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Cities Could Triple In Size By 2030 – Is Urbanization A Good Thing?

Las Vegas 2009

Without a doubt, an increasing global population puts a huge strain on the Earth and its natural resources. With an estimated 9 billion human inhabitants by 2050, we need to look closely at how we’re going to feed the future population and how to avoid irreversible environmental damage in the process.

But as Karen Seto and her colleagues argue in a recent study in Proceedings og the National Academy of Sciences, one of the most pertinent questions to ask is: where will these people be located?

A look at the recent trends in demographics and migration reveals that the vast majority of earth’s inhabitants will be living in cities. But this massive urbanization trend has huge implications for the natural environment if left unchecked.

Las Vaga 1984 Las Vegas in 1984. Compare it with Las Vegas in 2009 (feature image above).

Consequences of Urban Expansion

Through a comprehensive analysis of the land cover on earth, Seto et al. categorized land parcels in terms of their probability of citification over the next few decades. They determined that 1.2 million square kilometers of land have a high probability (over 75%) of becoming citified. This means that the urban hinterlands of the world could triple in size by 2030.

But the expansion of cities has huge implications for the environment. Land that was previously home to diverse plant and animal life would be eradicated. Not only would this negatively affect biodiversity, it would exacerbate climate change, by destroying trees and plants that would otherwise remove CO2 from the atmosphere.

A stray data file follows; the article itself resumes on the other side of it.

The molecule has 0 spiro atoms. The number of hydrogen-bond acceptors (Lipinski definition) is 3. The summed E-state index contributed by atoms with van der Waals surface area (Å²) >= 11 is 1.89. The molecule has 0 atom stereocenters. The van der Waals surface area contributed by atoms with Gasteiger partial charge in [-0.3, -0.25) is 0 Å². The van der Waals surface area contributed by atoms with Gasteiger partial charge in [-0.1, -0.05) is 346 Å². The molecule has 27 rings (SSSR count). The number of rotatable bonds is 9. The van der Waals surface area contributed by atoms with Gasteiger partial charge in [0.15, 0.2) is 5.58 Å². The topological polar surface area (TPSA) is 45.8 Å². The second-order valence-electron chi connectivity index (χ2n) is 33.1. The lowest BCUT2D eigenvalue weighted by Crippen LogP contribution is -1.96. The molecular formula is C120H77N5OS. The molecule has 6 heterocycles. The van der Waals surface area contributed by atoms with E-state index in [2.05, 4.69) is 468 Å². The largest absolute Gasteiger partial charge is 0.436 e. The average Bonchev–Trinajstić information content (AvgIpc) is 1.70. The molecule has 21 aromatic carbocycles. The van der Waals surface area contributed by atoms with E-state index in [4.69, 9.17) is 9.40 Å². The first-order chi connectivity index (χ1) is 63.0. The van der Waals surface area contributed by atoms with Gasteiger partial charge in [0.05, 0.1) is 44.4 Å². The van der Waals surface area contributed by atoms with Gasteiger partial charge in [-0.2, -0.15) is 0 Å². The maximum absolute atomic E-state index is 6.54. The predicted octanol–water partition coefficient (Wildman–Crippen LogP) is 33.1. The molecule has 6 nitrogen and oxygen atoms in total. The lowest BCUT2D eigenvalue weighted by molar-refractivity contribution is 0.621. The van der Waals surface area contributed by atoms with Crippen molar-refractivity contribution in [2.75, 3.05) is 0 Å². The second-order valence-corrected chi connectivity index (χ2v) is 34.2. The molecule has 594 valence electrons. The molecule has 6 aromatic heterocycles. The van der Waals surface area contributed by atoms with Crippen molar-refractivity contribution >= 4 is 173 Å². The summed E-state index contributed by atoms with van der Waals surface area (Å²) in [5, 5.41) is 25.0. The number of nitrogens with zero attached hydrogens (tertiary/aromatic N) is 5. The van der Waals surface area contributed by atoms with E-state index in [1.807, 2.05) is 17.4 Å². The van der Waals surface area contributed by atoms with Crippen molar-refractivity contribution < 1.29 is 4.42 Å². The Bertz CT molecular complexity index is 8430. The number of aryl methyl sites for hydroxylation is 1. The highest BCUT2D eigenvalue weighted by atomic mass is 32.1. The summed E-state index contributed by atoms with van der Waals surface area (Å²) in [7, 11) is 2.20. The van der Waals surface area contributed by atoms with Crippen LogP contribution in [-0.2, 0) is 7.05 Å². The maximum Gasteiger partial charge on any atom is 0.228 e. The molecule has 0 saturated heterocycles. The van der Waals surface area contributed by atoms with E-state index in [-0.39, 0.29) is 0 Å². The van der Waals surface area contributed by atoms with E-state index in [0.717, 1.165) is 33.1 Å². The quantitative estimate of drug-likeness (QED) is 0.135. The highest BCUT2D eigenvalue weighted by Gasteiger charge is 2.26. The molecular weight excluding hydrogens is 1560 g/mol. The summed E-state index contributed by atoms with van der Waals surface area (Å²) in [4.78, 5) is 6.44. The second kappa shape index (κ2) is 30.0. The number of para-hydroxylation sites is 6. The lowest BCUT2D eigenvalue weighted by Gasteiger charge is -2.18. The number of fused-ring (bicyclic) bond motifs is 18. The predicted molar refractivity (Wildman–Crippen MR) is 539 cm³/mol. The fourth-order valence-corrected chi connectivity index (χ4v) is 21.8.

Urbanization Trends

Seto examined several places in the world where urbanization will be most pronounced.

In particular, they highlighted developing countries such as China and India as the host of rapid urban expansion. Such trends are unsurprising given the massive development occurring in these regions. As China and India’s huge population shift to consumption, so too will the cities in these country’s expand.

Even parts of Africa (e.g. West Africa, Kenya, Rwanda) will see fast urban expansion over the coming decades.

Shaping Urban Development

One of the biggest concerns with urbanization in the future is its expansive nature. That is, as people increasingly go to cities for economic prospects, urban growth will expand outward thus taking up land that was the host of diverse wildlife.

But not all urbanization is negative.

In particular, urbanization that is focused around densification is a smarter trajectory of growth with far less impacts on the environment. Densification would mean building cities upwards rather than outwards. Concentrating people around urban cores would allow for the more efficient distribution of goods and services and allow people to embrace more sustainable transportation options. In addition, it would not require as much encroachment on the natural environment.

And although living in denser urban environments may not be so popular with some people (particularly suburban dwellers), it may be the only way to avoid environmental disaster as the human population increases.

What are your thoughts on urbanization? Are you in favor of urban densification?

Images: NASA

Comments on this entry are closed.

  • Evan

    I think we need to look at how to make suburbs (and other places) sustainable. Ted Trainer is interesting on this, as is the Cradle to Cradle approach. I’m not convinced that density will do much while existing ways of living persist. We need to advance the idea that downshifting leads to a better life: yes you need to sacrifice a huge Tv to spend more time with those you love – hands up all those who don’t like this deal? Not many hands I suspect